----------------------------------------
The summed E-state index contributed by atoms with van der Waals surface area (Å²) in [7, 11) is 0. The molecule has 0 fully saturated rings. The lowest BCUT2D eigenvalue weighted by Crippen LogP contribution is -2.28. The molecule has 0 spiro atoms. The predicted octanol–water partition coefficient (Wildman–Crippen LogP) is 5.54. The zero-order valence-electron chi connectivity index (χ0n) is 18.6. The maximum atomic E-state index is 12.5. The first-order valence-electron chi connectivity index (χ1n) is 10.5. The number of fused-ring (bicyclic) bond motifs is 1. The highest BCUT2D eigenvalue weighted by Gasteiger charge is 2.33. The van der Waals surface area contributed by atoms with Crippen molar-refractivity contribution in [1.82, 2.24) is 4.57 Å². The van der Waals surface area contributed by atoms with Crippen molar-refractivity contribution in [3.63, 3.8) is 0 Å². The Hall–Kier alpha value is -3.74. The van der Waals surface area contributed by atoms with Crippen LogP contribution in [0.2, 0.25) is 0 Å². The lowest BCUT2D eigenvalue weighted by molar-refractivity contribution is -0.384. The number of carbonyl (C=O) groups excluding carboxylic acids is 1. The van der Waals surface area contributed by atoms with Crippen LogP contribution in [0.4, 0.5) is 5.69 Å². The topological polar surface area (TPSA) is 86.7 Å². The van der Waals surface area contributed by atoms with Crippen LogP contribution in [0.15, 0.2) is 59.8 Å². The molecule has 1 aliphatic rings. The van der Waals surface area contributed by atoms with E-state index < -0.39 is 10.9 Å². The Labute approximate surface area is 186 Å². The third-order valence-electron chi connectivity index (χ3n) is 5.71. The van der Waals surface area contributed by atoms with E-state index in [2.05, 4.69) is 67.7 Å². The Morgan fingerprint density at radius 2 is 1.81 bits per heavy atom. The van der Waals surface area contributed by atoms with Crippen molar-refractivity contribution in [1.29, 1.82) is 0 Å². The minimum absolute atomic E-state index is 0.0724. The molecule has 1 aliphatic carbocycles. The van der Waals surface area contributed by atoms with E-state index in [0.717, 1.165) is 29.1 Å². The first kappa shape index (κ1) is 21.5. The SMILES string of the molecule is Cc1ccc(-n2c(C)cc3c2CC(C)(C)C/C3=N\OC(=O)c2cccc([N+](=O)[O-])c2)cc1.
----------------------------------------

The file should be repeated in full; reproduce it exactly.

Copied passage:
The summed E-state index contributed by atoms with van der Waals surface area (Å²) in [7, 11) is 0. The molecule has 0 fully saturated rings. The lowest BCUT2D eigenvalue weighted by Crippen LogP contribution is -2.28. The molecule has 0 spiro atoms. The predicted octanol–water partition coefficient (Wildman–Crippen LogP) is 5.54. The zero-order valence-electron chi connectivity index (χ0n) is 18.6. The maximum atomic E-state index is 12.5. The first-order valence-electron chi connectivity index (χ1n) is 10.5. The number of fused-ring (bicyclic) bond motifs is 1. The highest BCUT2D eigenvalue weighted by Gasteiger charge is 2.33. The van der Waals surface area contributed by atoms with Crippen molar-refractivity contribution in [1.82, 2.24) is 4.57 Å². The van der Waals surface area contributed by atoms with Crippen molar-refractivity contribution in [3.63, 3.8) is 0 Å². The Hall–Kier alpha value is -3.74. The van der Waals surface area contributed by atoms with Crippen LogP contribution in [0.2, 0.25) is 0 Å². The lowest BCUT2D eigenvalue weighted by molar-refractivity contribution is -0.384. The number of carbonyl (C=O) groups excluding carboxylic acids is 1. The van der Waals surface area contributed by atoms with Crippen LogP contribution in [0.4, 0.5) is 5.69 Å². The topological polar surface area (TPSA) is 86.7 Å². The van der Waals surface area contributed by atoms with Crippen LogP contribution in [0.15, 0.2) is 59.8 Å². The molecule has 1 aliphatic rings. The van der Waals surface area contributed by atoms with E-state index < -0.39 is 10.9 Å². The Labute approximate surface area is 186 Å². The third-order valence-electron chi connectivity index (χ3n) is 5.71. The van der Waals surface area contributed by atoms with E-state index in [2.05, 4.69) is 67.7 Å². The Morgan fingerprint density at radius 2 is 1.81 bits per heavy atom. The van der Waals surface area contributed by atoms with Crippen molar-refractivity contribution in [1.29, 1.82) is 0 Å². The minimum absolute atomic E-state index is 0.0724. The molecule has 1 aliphatic carbocycles. The van der Waals surface area contributed by atoms with E-state index in [0.717, 1.165) is 29.1 Å². The first kappa shape index (κ1) is 21.5. The SMILES string of the molecule is Cc1ccc(-n2c(C)cc3c2CC(C)(C)C/C3=N\OC(=O)c2cccc([N+](=O)[O-])c2)cc1.